From his studio in a converted Georgian stable block on a peninsula in the west Scotland, John Redfern has been producing animations in which he meticulously captures the workings of antique clocks and watches for 25 years now.
A clockmaker since 1973, when he was 33, Mr Redfern (featured in FT Watches & Jewellery in 1986) worked largely for museums who wanted to repair or maintain their timepieces. He dealt with “some of the most complicated in the world,” he says, including one of William Henry’s “time clocks”, which were used in observatories around the world to set all other clocks by.
The second spring of his career came in the late 1980s, when he was commissioned to deliver a lecture on the workings of an antique clock for the first half of the 19th century. To show his audience how each part worked, he dismantled the clock and produced slides on a computer program, but he became frustrated with the technology available to him — it allowed only still images, not animation, hindering the audience’s enjoyment and understanding.
Animation continued as a sideline, but the recession of the early 1990s — and the cutbacks museums quickly made in their restoration — destroyed most of his business. Soon afterwards, noting that a museum gallery was showing a film, it was then he realised the niche that he had found was, he says, “the future”.
“I haven’t made very many good decisions in my life but that one turned out to be a pretty good one,” says Mr Redfern. He became an animator, and later a film-maker, of the innards of clocks and watches.
Since then he has engineered animations for customers, including private collectors, public institutions like the British Museum and companies like Patek Philippe, for which he spent a year creating a 12-minute film.
In his work, Mr Redfern can spin white lines against a black background into the shape of a pocket watch, then make it appear in full colour before you, twisting and rotating through every angle. His films can make it tick and then take you inside, to the hidden systems: as a mechanism whirls, parts of it disappear to show you the wheels, cogs, springs and pins. The function and necessity of each part becomes beautifully clear, both an education and a pleasure.
His animations and films tend to run from six to 15 minutes and they can take anything from a few weeks to a whole year to make, depending on the nature of the clock and which parts customers want to see in action. Because of the time invested, Mr Redfern says his regular client “has to be rich”: prices vary from “a few thousand on up to six figures”.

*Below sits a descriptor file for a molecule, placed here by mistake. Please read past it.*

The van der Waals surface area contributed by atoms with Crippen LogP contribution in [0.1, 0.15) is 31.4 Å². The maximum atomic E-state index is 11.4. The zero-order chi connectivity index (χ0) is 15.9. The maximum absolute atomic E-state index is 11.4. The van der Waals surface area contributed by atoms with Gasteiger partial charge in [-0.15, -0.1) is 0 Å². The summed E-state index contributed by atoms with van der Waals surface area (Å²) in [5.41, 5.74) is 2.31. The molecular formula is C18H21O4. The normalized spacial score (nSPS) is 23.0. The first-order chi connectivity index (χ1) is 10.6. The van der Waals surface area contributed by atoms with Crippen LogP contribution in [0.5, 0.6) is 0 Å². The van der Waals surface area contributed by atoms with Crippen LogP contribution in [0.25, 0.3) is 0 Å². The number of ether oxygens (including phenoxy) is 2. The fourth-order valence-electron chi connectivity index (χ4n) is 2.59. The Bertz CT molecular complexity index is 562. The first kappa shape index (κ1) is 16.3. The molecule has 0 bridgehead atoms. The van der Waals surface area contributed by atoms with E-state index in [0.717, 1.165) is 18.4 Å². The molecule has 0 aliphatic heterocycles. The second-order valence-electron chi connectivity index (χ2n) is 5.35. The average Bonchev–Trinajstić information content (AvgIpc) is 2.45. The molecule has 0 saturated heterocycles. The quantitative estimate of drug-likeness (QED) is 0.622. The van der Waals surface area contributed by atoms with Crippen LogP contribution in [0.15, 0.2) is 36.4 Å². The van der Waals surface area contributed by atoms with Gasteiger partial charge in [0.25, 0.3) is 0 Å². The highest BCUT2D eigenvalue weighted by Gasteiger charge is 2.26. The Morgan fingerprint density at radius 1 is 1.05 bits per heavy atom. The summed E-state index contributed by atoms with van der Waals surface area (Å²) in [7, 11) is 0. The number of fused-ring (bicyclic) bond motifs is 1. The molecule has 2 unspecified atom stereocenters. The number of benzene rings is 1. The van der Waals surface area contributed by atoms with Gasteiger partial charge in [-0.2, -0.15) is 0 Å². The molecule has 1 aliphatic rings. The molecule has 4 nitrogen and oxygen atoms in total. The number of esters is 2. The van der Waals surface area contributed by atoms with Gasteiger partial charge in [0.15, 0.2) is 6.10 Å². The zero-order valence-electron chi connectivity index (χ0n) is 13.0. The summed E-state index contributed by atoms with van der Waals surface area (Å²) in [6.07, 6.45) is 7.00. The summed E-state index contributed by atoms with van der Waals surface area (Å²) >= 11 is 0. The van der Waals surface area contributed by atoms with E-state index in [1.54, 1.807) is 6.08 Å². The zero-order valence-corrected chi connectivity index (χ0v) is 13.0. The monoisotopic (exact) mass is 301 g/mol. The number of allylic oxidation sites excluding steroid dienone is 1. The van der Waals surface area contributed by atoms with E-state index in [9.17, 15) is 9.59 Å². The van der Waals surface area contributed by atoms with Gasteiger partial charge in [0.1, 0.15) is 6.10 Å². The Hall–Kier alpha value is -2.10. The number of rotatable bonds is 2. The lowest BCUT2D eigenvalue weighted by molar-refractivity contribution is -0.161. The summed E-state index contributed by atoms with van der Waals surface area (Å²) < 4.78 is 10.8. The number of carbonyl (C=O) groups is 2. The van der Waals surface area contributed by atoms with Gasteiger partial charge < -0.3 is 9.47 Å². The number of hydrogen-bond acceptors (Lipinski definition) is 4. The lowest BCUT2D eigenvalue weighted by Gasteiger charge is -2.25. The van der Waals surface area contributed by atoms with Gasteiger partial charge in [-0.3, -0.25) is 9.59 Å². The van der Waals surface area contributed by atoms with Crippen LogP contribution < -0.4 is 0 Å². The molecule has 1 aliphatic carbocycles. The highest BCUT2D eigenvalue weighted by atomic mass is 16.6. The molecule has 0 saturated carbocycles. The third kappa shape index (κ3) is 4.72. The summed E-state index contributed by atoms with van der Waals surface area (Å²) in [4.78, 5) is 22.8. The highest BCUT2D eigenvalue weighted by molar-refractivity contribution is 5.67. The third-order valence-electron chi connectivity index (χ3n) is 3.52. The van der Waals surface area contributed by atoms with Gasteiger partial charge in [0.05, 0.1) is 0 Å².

“At one end of the scale, you could have a simple animation for a website, and at the other, a full film production with a crew, special effects, sound, music, similar to a TV commercial.”
Before filming a clock or a watch, Mr Redfern needs to dismantle it to take minute measurements of each part. “If we’re talking about something antique, I have to take it apart, I have to draw it, so that means I measure everything, every wheel, every lever, every component,” he says.
He transfers his sketches to his bank of computers, ensuring that dimensions are rigorously respected, and once all the colours and textures are immaculate, “you edit it like a film.” He uses a “very sophisticated motion-control system” which he developed for small items like watches.
For some clients, there may be an aspect of vanity in commissioning Mr Redfern, but he thinks enlightenment is more prevalent. “You can look in the back of a watch but you can’t see very much. I take away all the things that prevent you from seeing and I can leave them sitting there in mid-air so that you can see them clearly.”
For this, he needs both centuries-old skills and digital handiwork not even imagined ten years ago. “Some of the tools I’ve got are a hundred years old and they work absolutely perfectly, but if I don’t have a new updated computer at least every four years, I’m in trouble.” In making his films, Mr Redfern represents an alliance between the physical and the digital, the past and the future.